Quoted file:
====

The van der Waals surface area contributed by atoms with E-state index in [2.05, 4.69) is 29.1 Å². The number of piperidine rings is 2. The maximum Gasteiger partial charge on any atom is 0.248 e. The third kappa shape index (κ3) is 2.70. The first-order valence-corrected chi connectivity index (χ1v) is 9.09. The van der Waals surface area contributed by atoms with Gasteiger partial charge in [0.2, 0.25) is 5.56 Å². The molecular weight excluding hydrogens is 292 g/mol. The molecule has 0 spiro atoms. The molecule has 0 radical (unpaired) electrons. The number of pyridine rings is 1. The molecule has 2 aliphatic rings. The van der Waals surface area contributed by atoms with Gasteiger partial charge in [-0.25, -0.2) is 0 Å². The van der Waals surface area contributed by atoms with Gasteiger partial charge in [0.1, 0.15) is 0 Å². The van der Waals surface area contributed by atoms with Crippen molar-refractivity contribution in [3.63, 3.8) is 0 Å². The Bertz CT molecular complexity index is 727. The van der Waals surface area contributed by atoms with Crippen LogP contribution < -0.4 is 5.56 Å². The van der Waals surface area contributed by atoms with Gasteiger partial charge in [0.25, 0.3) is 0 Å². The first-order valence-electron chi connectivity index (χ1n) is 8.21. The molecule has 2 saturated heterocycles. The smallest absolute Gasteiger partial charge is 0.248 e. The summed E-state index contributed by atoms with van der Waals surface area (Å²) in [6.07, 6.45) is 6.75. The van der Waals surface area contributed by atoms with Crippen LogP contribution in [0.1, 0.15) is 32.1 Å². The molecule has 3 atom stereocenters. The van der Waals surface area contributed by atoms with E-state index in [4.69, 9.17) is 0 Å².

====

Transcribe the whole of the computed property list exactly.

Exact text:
The van der Waals surface area contributed by atoms with E-state index in [2.05, 4.69) is 29.1 Å². The number of piperidine rings is 2. The maximum Gasteiger partial charge on any atom is 0.248 e. The third kappa shape index (κ3) is 2.70. The first-order valence-corrected chi connectivity index (χ1v) is 9.09. The van der Waals surface area contributed by atoms with Gasteiger partial charge in [0.2, 0.25) is 5.56 Å². The molecular weight excluding hydrogens is 292 g/mol. The molecule has 0 spiro atoms. The molecule has 0 radical (unpaired) electrons. The number of pyridine rings is 1. The molecule has 2 aliphatic rings. The van der Waals surface area contributed by atoms with Gasteiger partial charge in [-0.25, -0.2) is 0 Å². The van der Waals surface area contributed by atoms with Gasteiger partial charge in [0.1, 0.15) is 0 Å². The van der Waals surface area contributed by atoms with Crippen molar-refractivity contribution in [3.63, 3.8) is 0 Å². The Bertz CT molecular complexity index is 727. The van der Waals surface area contributed by atoms with Crippen LogP contribution < -0.4 is 5.56 Å². The van der Waals surface area contributed by atoms with Gasteiger partial charge in [0.25, 0.3) is 0 Å². The first-order valence-electron chi connectivity index (χ1n) is 8.21. The molecule has 2 saturated heterocycles. The smallest absolute Gasteiger partial charge is 0.248 e. The summed E-state index contributed by atoms with van der Waals surface area (Å²) in [6.07, 6.45) is 6.75. The van der Waals surface area contributed by atoms with Crippen LogP contribution in [0.1, 0.15) is 32.1 Å². The molecule has 3 atom stereocenters. The van der Waals surface area contributed by atoms with E-state index in [4.69, 9.17) is 0 Å².